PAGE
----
Parent in Progress (Teen): Hope

Authors note: I asked my fifteen-year-old son, Andrew, to jot down his thoughts about this blog post, particularly on how he views his generation’s potential. Instead, he decided to write responses to what I had already written. I love it! Thank you, Andrew, for sharing your insights. I hope we have many more collaborations. By the way, his words are bold and teal; my words are dark gray. One last suggestion, if the back and forth seems too confusing, read all of my words first, skipping over his paragraphs; then start over and read his response, skipping over mine. Thanks!

Press play:


When are you gonna come down
When are you going to land
I should have stayed on the farm
I should have listened to my old man

Elton John, “Goodbye Yellow Brick Road”

One of the toughest challenges I’ve had as a parent is understanding my children. They’re not mini-mes. Yeah, God has had plenty of surprises for me as far as they’re concerned. Some have been amazing; some have caused me grief. His desire, however, is to pull us closer to him. In an imperfect world, he’s sometimes pulled me slowly and gently; he’s sometimes pulled me kicking and screaming. But maturing as a person and a parent is a process.

I think it is important to see that you have room to mature even though you are an adult.

It’s likely rare, but sometimes we may become fully formed in our parenting potential too late. After all, they grow and change so fast, but I don’t want any parent to look back on that as a legacy.

So I want to share a brief thought on one thing that’s helped me—shaped me—as a parent to teens: As I was writing Lowly, maybe even before, I had to look back on my own teen years. In excruciating detail. I didn’t just want to write a book that would sell. I wanted to write a book that would help people. I felt to do that, I had to relive what I had gone through during that time in my life.

I had to be honest about who I was back then, and I had to think on my teenage peers to see them in a truthful light as well. Am I Lola, the main character of my book? No, her personality varies vastly and her story veers off from mine.

So who was I? I was angry. I was confused. I was a high achiever and competitive. I desperately wanted acceptance, love, and admiration from everyone—a major people pleaser. Those three things set me up for a ton of internal and even external conflict.

These days people are obsessed with making other, more “popular” people accept or appreciate them. Unfortunately, some people will never get the acceptance they want. Their idols will shake them off or lie about how they feel about them. I think it sometimes is a good thing to be “selfish,” and to do what or act how you feel like, not how someone else does or wants you to.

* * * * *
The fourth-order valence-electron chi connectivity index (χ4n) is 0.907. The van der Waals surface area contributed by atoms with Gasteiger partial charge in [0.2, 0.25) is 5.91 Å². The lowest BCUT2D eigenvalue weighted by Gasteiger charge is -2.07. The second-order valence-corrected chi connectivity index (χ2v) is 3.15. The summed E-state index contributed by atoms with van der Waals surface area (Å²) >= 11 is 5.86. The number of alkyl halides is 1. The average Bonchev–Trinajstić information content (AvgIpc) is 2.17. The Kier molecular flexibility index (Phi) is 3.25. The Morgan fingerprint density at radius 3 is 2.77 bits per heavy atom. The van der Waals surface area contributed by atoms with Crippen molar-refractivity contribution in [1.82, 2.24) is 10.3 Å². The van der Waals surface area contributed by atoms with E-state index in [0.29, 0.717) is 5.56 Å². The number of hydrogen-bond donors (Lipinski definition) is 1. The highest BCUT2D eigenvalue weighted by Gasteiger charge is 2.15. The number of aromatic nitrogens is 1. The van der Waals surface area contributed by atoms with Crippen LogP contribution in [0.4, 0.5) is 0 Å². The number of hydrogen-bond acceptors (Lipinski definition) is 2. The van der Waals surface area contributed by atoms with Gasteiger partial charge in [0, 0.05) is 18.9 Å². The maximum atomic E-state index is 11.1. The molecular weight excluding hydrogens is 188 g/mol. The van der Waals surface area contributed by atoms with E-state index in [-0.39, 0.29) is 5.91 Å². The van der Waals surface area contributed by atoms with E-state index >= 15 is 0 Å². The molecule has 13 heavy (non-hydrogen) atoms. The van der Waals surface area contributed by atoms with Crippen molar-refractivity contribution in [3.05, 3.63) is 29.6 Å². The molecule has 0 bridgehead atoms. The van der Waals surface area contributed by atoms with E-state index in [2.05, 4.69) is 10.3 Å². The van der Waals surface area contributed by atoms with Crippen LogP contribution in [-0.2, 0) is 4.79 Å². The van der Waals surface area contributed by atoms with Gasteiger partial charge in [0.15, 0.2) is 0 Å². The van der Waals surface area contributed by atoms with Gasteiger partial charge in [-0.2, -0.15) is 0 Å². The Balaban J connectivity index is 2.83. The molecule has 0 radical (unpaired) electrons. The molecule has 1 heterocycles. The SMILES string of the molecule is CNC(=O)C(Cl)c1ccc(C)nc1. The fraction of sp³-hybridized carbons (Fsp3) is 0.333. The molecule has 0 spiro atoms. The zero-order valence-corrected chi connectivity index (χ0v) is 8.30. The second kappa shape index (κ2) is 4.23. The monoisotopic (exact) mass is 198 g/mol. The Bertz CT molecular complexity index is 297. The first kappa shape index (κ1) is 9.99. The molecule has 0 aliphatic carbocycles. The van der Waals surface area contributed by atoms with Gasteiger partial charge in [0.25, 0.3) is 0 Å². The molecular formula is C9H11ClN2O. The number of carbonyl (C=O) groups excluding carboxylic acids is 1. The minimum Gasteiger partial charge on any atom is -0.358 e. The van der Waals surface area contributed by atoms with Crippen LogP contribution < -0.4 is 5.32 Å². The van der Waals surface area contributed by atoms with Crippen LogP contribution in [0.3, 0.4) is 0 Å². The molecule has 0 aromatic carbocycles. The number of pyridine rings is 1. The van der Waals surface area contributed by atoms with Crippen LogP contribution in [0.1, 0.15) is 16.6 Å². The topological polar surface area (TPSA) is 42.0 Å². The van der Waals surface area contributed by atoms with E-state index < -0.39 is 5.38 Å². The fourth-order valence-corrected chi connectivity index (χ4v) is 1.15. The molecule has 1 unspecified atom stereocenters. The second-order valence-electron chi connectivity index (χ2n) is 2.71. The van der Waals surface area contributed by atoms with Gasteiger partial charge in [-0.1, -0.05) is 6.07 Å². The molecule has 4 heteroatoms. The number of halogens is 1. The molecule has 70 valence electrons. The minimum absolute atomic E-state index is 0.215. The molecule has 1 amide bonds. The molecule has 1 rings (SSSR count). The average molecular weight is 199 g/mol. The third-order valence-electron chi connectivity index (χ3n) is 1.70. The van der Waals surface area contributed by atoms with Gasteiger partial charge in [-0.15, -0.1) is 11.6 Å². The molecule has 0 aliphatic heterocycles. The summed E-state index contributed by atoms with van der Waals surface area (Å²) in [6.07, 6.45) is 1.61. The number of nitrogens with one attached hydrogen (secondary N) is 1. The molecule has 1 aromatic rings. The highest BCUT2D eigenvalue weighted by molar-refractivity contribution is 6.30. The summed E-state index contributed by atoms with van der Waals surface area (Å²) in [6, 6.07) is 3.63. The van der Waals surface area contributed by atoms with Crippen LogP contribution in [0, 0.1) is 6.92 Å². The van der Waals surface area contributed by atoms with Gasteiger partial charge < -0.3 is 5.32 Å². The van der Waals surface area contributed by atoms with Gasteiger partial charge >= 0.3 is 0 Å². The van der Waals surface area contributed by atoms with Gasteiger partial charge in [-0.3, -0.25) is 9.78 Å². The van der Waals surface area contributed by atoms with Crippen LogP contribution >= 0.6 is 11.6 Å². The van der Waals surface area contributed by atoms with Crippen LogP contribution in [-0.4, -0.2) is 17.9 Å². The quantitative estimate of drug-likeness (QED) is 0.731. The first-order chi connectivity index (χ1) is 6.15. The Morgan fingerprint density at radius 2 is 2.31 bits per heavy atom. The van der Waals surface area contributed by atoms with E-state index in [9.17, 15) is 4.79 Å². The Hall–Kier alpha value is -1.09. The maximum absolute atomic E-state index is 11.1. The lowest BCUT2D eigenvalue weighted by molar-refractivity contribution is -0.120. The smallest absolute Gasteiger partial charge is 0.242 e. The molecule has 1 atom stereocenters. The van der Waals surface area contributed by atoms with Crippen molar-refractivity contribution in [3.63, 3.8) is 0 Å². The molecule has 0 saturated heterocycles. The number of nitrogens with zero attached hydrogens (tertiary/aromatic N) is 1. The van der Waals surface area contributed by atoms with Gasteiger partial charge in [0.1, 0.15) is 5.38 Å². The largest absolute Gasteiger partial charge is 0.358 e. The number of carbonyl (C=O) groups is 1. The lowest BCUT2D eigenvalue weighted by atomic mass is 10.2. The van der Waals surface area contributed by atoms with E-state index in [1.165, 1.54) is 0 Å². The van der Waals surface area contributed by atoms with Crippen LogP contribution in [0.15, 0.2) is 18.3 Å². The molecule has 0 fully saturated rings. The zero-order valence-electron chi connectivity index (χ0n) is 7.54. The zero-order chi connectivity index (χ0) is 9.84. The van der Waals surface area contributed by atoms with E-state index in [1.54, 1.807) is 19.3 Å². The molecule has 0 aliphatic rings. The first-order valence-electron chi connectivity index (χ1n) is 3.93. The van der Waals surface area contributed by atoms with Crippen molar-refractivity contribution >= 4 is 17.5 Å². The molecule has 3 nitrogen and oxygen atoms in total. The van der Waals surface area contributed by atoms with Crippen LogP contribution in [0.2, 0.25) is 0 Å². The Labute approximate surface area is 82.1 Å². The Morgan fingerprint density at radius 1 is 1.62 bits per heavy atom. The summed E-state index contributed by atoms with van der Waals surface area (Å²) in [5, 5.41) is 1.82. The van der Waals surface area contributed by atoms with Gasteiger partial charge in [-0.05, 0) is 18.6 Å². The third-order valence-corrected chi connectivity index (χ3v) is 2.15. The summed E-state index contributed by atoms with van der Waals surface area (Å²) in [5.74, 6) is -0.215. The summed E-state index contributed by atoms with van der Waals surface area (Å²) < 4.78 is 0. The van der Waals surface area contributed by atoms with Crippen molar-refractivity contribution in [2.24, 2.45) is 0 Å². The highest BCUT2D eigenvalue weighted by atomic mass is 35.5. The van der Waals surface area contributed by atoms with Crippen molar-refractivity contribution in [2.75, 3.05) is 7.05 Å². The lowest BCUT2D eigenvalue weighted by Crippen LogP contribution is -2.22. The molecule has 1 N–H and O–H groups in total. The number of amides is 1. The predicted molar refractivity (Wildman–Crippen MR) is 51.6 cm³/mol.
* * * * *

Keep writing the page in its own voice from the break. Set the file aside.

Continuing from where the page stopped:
But thinking about who I was then has also caused me to evaluate who I am now. I’m still growing, but God has brought me so far! First off, he’s shown me how he, more than anyone else, loves and accepts me, tempering my people-pleasing. Through my life experiences, he’s shaped me to be more accepting, creative, and brave. Because of tough life events and mistakes, I’ve grown more than I could ever imagine. It’s built my trust in him and helped me to see the ups and downs of my family with hope.

God accepts his followers no matter what they are like, and sometimes people think they are justified for rejecting and slandering other believers who do or say this or that. It is important to remember that we have our own faults and quirks, and are not perfect angels.

So close your eyes. Think back. Think back about twenty to thirty years ago. Remember who you were then. Were you rebellious? Were you mean or judgmental–waltzing around like you hung the moon? Did you sleep around or take drugs? Be brutally honest. Trash the denial. Then if you haven’t already, forgive yourself, and if you’re able, seek forgiveness from God and others who you may have harmed.

Then think about who you are now. Think about how you’ve changed for the better.

Maybe this will grow your understanding of your teens, maybe not, but it should grow your hope in God.

And doesn’t that beautiful, tiny bud of promise smell sweet?

Because if you can come as far as you’ve come, they can, too.

Especially if you became a Christian later in life, don’t hold onto and/or beat yourself up over the past. It will only impede your progress towards what really matters: the future.


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